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Geometrical Proof of Heron’s Formula

(From Heath’s History of Greek Mathematics, Volume2)

Area of a triangle = sqrt[s(s-a)(s-b)(s-c)], where s = (a+b+c)/2 The triangle is ABC. Draw the inscribed circle, touching the sides at D, E and F, and having its center at O.

Since OD = OE = OF, area ABC = area AOB + area BOC + area COA,

2.area ABC = p.OD, where p = a+b+c. (a = (length of) BC, etc.)

Extend CB to H, so that BH = AF. Then CH = p/2 = s. (since BD = BF, etc.)

Thus (area ABC)2 = CH2.OD2.

Draw OL at right angles to OC cutting BC in K, and BL at right angles to BC meeting OL in L. Join CL.

Then, since each of the angles COL, CBL is right, COBL is a quadrilateral in a circle.

Therefore, angle COB + angle CLB = 180 degrees.

But angle COB + angle AOF = 180 degrees, because AO bisects angle FOE, etc., so

Angle AOF = angle CLB

Therefore, the right-angled triangles AOF, CLB are similar, and

BC:BL = AF:FO = BH:OD

CB:BH = BL:OD = BK:KD

And from CB/BH = BK/KD, adding one to each side, CH/HB = BD/DK, or

CH:HB = BD:DK

It follows that

CH2:CH.HB = BD.DC:CD.DK = BD.DC:OD2 (since angle COK = 90 degrees)

Therefore (area ABC)2 = CH2.OD2 = CH.HB.BD.DC = s(s-a)(s-b)(s-c).

According to Heath, this proof is really due to Archimedes. It should be mentioned that it is of course a lot easier to prove the result using trigonometry! The area of a triangle is 1/2ab.sinC, and using c2=a2+b2-2ab.cosC, and sin2+cos2=1, the result follows in a few lines.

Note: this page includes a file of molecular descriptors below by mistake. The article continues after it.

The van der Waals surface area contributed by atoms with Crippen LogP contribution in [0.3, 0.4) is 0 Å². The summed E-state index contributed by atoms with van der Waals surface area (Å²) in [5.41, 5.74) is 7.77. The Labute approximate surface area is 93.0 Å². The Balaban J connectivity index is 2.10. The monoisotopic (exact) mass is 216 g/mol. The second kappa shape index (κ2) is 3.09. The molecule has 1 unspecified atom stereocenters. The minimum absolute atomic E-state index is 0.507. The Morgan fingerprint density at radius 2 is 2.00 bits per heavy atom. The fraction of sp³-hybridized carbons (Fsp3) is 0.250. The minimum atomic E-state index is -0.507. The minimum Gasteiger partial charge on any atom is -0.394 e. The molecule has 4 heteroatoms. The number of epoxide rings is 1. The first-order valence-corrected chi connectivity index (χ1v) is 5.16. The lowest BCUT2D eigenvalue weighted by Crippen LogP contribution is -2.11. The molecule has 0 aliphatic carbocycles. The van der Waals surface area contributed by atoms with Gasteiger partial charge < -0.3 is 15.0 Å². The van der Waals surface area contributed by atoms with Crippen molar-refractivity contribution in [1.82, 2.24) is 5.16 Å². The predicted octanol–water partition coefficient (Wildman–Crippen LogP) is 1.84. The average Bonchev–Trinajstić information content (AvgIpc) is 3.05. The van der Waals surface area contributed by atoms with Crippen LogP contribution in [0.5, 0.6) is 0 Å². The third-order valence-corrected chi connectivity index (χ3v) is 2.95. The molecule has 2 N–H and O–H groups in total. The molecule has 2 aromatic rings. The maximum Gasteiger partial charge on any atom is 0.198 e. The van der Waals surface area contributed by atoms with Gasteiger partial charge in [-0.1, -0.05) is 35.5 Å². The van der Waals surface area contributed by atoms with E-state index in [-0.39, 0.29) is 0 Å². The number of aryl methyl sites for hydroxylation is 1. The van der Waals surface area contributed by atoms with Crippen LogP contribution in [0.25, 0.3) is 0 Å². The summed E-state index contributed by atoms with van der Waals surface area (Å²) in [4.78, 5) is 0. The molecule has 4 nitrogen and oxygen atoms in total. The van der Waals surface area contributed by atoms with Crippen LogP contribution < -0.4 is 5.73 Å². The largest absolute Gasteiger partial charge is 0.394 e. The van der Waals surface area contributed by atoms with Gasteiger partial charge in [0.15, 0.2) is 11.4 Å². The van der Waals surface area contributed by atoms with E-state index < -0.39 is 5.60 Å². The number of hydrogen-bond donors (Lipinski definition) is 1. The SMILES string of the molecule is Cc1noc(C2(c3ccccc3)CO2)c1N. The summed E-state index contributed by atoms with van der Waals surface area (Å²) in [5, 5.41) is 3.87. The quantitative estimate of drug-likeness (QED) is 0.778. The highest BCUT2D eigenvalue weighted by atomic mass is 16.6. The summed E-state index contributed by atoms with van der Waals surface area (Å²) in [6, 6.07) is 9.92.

I think the following argument also constitutes a proof: consider the square of the area of a triangle of sides a, b, c. Dimensionally, it must be a homogeneous expression of fourth degree (a quartic) in a, b, c. It must also be symmetric in a, b, c (it can't matter which sides of a given triangle are labelled with which letters), and the area of the triangle must be zero if the length of any one of the sides equals the sum of the other two, -- so a+b-c must be a factor, etc. This gives Heron's expression, except for an overall multiplicative factor which can be determined by taking an easy example, such as a triangle of sides 1, 1, sqrt2. (Obviously, there is no quadratic expression in a, b, c satisfying our requirements, so we are forced to consider the square of the area rather than the area itself.)